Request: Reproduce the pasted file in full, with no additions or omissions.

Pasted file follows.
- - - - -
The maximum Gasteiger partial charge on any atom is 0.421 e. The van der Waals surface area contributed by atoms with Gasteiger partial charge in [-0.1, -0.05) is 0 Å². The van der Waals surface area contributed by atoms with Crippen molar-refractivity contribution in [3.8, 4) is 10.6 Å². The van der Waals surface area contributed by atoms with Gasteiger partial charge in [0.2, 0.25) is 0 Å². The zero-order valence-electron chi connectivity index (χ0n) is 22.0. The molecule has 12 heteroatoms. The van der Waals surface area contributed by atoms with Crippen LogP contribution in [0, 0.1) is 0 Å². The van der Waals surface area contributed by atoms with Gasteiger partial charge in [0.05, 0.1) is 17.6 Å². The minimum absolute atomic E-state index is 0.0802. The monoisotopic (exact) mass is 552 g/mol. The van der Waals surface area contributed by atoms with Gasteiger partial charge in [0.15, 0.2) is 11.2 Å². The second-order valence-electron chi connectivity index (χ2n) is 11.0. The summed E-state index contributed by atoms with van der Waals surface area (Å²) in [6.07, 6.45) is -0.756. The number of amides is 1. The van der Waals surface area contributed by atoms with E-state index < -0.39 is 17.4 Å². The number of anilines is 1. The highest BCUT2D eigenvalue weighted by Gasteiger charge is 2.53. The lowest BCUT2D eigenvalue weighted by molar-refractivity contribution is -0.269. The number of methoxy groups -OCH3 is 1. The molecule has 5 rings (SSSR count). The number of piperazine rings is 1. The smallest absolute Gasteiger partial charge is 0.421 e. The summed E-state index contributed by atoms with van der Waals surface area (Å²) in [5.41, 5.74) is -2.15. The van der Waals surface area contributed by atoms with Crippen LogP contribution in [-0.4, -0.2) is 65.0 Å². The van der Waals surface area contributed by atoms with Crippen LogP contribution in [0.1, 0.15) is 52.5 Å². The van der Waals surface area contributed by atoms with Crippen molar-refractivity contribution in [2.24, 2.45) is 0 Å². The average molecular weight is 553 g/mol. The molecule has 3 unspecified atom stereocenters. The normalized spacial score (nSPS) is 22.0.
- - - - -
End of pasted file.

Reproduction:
The maximum Gasteiger partial charge on any atom is 0.421 e. The van der Waals surface area contributed by atoms with Gasteiger partial charge in [-0.1, -0.05) is 0 Å². The van der Waals surface area contributed by atoms with Crippen molar-refractivity contribution in [3.8, 4) is 10.6 Å². The van der Waals surface area contributed by atoms with Gasteiger partial charge in [0.2, 0.25) is 0 Å². The zero-order valence-electron chi connectivity index (χ0n) is 22.0. The molecule has 12 heteroatoms. The van der Waals surface area contributed by atoms with Crippen LogP contribution in [0, 0.1) is 0 Å². The van der Waals surface area contributed by atoms with Gasteiger partial charge in [0.05, 0.1) is 17.6 Å². The minimum absolute atomic E-state index is 0.0802. The monoisotopic (exact) mass is 552 g/mol. The van der Waals surface area contributed by atoms with Gasteiger partial charge in [0.15, 0.2) is 11.2 Å². The second-order valence-electron chi connectivity index (χ2n) is 11.0. The summed E-state index contributed by atoms with van der Waals surface area (Å²) in [6.07, 6.45) is -0.756. The number of amides is 1. The van der Waals surface area contributed by atoms with E-state index < -0.39 is 17.4 Å². The number of anilines is 1. The highest BCUT2D eigenvalue weighted by Gasteiger charge is 2.53. The lowest BCUT2D eigenvalue weighted by molar-refractivity contribution is -0.269. The number of methoxy groups -OCH3 is 1. The molecule has 5 rings (SSSR count). The number of piperazine rings is 1. The smallest absolute Gasteiger partial charge is 0.421 e. The summed E-state index contributed by atoms with van der Waals surface area (Å²) in [5.41, 5.74) is -2.15. The van der Waals surface area contributed by atoms with Crippen LogP contribution in [-0.4, -0.2) is 65.0 Å². The van der Waals surface area contributed by atoms with Crippen LogP contribution in [0.1, 0.15) is 52.5 Å². The van der Waals surface area contributed by atoms with Crippen molar-refractivity contribution in [2.24, 2.45) is 0 Å². The average molecular weight is 553 g/mol. The molecule has 3 unspecified atom stereocenters. The normalized spacial score (nSPS) is 22.0.